New research from Centrify is warning businesses about the potential security risks of having wearables in the enterprise.
According to a new survey from the security firm, the presence of wearables in the enterprise poses a growing concern for IT security.
The survey found that while more than two thirds of wearable owners use no login protection and more than half use their devices to access business data, theft was ranked as the top security concern by 42% of respondents.
“As wearables become more common in the enterprise, IT departments must take serious steps to protect them as carefully as they do laptops and smartphones,” explains David McNeely, VP of Product Strategy for Centrify.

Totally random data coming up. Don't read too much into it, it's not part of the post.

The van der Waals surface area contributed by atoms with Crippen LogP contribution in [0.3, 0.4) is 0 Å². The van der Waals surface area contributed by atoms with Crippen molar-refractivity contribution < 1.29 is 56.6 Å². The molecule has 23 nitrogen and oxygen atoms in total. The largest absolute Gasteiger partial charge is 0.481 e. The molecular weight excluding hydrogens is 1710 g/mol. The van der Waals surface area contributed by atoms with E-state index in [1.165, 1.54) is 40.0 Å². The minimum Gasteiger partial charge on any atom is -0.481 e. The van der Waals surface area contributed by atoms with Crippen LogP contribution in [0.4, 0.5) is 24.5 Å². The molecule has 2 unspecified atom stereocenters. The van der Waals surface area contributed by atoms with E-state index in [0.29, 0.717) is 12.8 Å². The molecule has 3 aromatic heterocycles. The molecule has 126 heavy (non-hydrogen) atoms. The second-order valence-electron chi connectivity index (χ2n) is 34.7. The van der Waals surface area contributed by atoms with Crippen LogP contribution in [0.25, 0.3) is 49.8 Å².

“Wearables are deceptively private,” he says. “Owners may feel that due to their ongoing proximity to the body, they’re less likely to fall into the wrong hands. However, hackers don’t need to take physical possession of a device in order to exploit a hole in security.
“The best news is that solutions already exist that can easily wrap wearables into the identity management picture,” McNeely adds.
The Centrify wearables survey identified that 69% of wearable device owners say they forego login credentials, such as PINs, passwords, fingerprint scanners and voice recognition, to access their devices.
Furthermore, 56% of wearable owners use their devices to access business apps such as Box, Slack, Dropbox, Salesforce, Google Docs, Microsoft Office or a combination of those.
Perhaps most alarming, McNeely says, despite the lack of login credentials and ready access to corporate data, 42% of wearable owners cite identity theft as their top security concern when it comes to their devices.
The survey found lack of IT management and device control comes in second (34%) and a general increase in breaches of sensitive work data or information comes in third (22%).